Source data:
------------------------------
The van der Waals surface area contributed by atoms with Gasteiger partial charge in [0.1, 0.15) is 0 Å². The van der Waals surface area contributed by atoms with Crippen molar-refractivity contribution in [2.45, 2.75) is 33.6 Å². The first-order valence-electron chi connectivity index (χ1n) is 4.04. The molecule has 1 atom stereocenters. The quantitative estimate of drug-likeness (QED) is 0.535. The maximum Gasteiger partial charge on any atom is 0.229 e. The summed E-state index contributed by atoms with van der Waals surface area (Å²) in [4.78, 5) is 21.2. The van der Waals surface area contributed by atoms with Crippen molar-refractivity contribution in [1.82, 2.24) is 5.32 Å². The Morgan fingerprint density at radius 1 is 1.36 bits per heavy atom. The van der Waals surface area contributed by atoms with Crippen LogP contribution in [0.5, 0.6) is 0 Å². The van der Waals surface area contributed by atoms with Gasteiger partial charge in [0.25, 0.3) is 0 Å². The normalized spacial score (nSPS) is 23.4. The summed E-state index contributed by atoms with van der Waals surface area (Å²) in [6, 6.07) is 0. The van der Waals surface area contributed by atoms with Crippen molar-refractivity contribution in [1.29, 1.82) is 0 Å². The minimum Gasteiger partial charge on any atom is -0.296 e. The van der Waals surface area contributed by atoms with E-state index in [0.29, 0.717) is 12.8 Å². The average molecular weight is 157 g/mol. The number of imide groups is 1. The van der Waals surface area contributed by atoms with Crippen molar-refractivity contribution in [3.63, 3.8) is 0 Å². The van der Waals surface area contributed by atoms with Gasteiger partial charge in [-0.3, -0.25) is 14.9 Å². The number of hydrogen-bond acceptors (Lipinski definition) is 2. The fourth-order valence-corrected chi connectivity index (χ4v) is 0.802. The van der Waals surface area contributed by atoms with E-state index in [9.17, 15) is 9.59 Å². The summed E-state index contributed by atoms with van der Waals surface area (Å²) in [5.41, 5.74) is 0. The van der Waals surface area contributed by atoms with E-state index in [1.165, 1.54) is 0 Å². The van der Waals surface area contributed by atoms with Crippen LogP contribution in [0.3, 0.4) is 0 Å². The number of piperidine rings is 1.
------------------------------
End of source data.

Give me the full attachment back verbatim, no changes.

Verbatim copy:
The van der Waals surface area contributed by atoms with Gasteiger partial charge in [0.1, 0.15) is 0 Å². The van der Waals surface area contributed by atoms with Crippen molar-refractivity contribution in [2.45, 2.75) is 33.6 Å². The first-order valence-electron chi connectivity index (χ1n) is 4.04. The molecule has 1 atom stereocenters. The quantitative estimate of drug-likeness (QED) is 0.535. The maximum Gasteiger partial charge on any atom is 0.229 e. The summed E-state index contributed by atoms with van der Waals surface area (Å²) in [4.78, 5) is 21.2. The van der Waals surface area contributed by atoms with Crippen molar-refractivity contribution in [1.82, 2.24) is 5.32 Å². The Morgan fingerprint density at radius 1 is 1.36 bits per heavy atom. The van der Waals surface area contributed by atoms with Crippen LogP contribution in [0.5, 0.6) is 0 Å². The van der Waals surface area contributed by atoms with Gasteiger partial charge in [0.25, 0.3) is 0 Å². The normalized spacial score (nSPS) is 23.4. The summed E-state index contributed by atoms with van der Waals surface area (Å²) in [6, 6.07) is 0. The van der Waals surface area contributed by atoms with Crippen molar-refractivity contribution in [1.29, 1.82) is 0 Å². The minimum Gasteiger partial charge on any atom is -0.296 e. The van der Waals surface area contributed by atoms with E-state index in [0.29, 0.717) is 12.8 Å². The average molecular weight is 157 g/mol. The number of imide groups is 1. The van der Waals surface area contributed by atoms with Crippen molar-refractivity contribution in [3.63, 3.8) is 0 Å². The van der Waals surface area contributed by atoms with Gasteiger partial charge in [-0.3, -0.25) is 14.9 Å². The number of hydrogen-bond acceptors (Lipinski definition) is 2. The fourth-order valence-corrected chi connectivity index (χ4v) is 0.802. The van der Waals surface area contributed by atoms with E-state index in [9.17, 15) is 9.59 Å². The summed E-state index contributed by atoms with van der Waals surface area (Å²) in [5.41, 5.74) is 0. The van der Waals surface area contributed by atoms with E-state index in [1.165, 1.54) is 0 Å². The van der Waals surface area contributed by atoms with Crippen LogP contribution in [0.3, 0.4) is 0 Å². The number of piperidine rings is 1.